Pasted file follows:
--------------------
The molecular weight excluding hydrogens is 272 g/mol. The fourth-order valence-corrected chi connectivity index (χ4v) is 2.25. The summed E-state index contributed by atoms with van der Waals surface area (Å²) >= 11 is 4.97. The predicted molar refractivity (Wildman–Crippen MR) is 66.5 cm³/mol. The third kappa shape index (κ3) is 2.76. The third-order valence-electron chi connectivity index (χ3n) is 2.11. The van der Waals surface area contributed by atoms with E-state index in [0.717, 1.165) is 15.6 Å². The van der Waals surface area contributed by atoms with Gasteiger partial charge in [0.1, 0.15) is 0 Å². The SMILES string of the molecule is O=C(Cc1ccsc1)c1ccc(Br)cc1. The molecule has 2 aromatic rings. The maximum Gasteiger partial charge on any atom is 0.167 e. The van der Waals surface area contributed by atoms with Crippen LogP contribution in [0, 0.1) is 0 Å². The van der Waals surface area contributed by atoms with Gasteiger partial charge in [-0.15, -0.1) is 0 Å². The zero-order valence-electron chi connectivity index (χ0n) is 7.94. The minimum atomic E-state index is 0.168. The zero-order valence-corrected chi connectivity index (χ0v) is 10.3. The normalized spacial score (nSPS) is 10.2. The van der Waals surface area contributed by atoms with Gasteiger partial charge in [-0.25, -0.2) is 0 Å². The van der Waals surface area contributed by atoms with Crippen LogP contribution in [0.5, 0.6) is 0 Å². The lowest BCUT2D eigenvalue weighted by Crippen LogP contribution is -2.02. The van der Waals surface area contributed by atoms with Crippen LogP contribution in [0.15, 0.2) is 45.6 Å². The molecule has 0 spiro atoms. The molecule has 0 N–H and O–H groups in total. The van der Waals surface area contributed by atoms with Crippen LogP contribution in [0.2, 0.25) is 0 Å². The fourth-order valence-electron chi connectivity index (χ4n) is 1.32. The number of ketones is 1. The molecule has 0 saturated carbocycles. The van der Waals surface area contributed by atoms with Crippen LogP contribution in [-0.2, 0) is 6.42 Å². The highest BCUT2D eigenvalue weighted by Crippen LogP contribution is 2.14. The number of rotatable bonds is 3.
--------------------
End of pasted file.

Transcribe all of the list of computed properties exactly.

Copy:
The molecular weight excluding hydrogens is 272 g/mol. The fourth-order valence-corrected chi connectivity index (χ4v) is 2.25. The summed E-state index contributed by atoms with van der Waals surface area (Å²) >= 11 is 4.97. The predicted molar refractivity (Wildman–Crippen MR) is 66.5 cm³/mol. The third kappa shape index (κ3) is 2.76. The third-order valence-electron chi connectivity index (χ3n) is 2.11. The van der Waals surface area contributed by atoms with E-state index in [0.717, 1.165) is 15.6 Å². The van der Waals surface area contributed by atoms with Gasteiger partial charge in [0.1, 0.15) is 0 Å². The SMILES string of the molecule is O=C(Cc1ccsc1)c1ccc(Br)cc1. The molecule has 2 aromatic rings. The maximum Gasteiger partial charge on any atom is 0.167 e. The van der Waals surface area contributed by atoms with Crippen LogP contribution in [0, 0.1) is 0 Å². The van der Waals surface area contributed by atoms with Gasteiger partial charge in [-0.15, -0.1) is 0 Å². The zero-order valence-electron chi connectivity index (χ0n) is 7.94. The minimum atomic E-state index is 0.168. The zero-order valence-corrected chi connectivity index (χ0v) is 10.3. The normalized spacial score (nSPS) is 10.2. The van der Waals surface area contributed by atoms with Gasteiger partial charge in [-0.25, -0.2) is 0 Å². The van der Waals surface area contributed by atoms with Crippen LogP contribution in [0.5, 0.6) is 0 Å². The lowest BCUT2D eigenvalue weighted by Crippen LogP contribution is -2.02. The van der Waals surface area contributed by atoms with Crippen LogP contribution in [0.15, 0.2) is 45.6 Å². The molecule has 0 spiro atoms. The molecule has 0 N–H and O–H groups in total. The van der Waals surface area contributed by atoms with Crippen LogP contribution in [0.2, 0.25) is 0 Å². The fourth-order valence-electron chi connectivity index (χ4n) is 1.32. The number of ketones is 1. The molecule has 0 saturated carbocycles. The van der Waals surface area contributed by atoms with Crippen LogP contribution in [-0.2, 0) is 6.42 Å². The highest BCUT2D eigenvalue weighted by Crippen LogP contribution is 2.14. The number of rotatable bonds is 3.